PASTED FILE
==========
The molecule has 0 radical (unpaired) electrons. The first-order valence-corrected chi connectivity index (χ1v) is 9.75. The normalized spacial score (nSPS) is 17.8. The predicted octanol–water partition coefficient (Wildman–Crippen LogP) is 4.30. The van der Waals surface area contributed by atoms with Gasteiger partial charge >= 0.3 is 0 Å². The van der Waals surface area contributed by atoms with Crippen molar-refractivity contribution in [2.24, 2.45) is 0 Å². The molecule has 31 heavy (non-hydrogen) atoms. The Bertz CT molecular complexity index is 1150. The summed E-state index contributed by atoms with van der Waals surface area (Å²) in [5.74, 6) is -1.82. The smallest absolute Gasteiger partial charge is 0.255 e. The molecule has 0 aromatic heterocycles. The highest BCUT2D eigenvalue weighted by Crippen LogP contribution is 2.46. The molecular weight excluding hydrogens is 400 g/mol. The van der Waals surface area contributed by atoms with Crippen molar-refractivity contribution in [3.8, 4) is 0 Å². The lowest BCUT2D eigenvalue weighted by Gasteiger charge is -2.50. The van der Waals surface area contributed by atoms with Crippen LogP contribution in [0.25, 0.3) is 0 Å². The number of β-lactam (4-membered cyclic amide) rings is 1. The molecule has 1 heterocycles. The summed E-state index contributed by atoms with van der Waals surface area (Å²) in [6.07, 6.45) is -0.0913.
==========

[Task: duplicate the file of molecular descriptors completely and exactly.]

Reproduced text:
The molecule has 0 radical (unpaired) electrons. The first-order valence-corrected chi connectivity index (χ1v) is 9.75. The normalized spacial score (nSPS) is 17.8. The predicted octanol–water partition coefficient (Wildman–Crippen LogP) is 4.30. The van der Waals surface area contributed by atoms with Gasteiger partial charge >= 0.3 is 0 Å². The van der Waals surface area contributed by atoms with Crippen molar-refractivity contribution in [2.24, 2.45) is 0 Å². The molecule has 31 heavy (non-hydrogen) atoms. The Bertz CT molecular complexity index is 1150. The summed E-state index contributed by atoms with van der Waals surface area (Å²) in [5.74, 6) is -1.82. The smallest absolute Gasteiger partial charge is 0.255 e. The molecule has 0 aromatic heterocycles. The highest BCUT2D eigenvalue weighted by Crippen LogP contribution is 2.46. The molecular weight excluding hydrogens is 400 g/mol. The van der Waals surface area contributed by atoms with Crippen molar-refractivity contribution in [3.8, 4) is 0 Å². The lowest BCUT2D eigenvalue weighted by Gasteiger charge is -2.50. The van der Waals surface area contributed by atoms with Crippen LogP contribution in [0.25, 0.3) is 0 Å². The number of β-lactam (4-membered cyclic amide) rings is 1. The molecule has 1 heterocycles. The summed E-state index contributed by atoms with van der Waals surface area (Å²) in [6.07, 6.45) is -0.0913.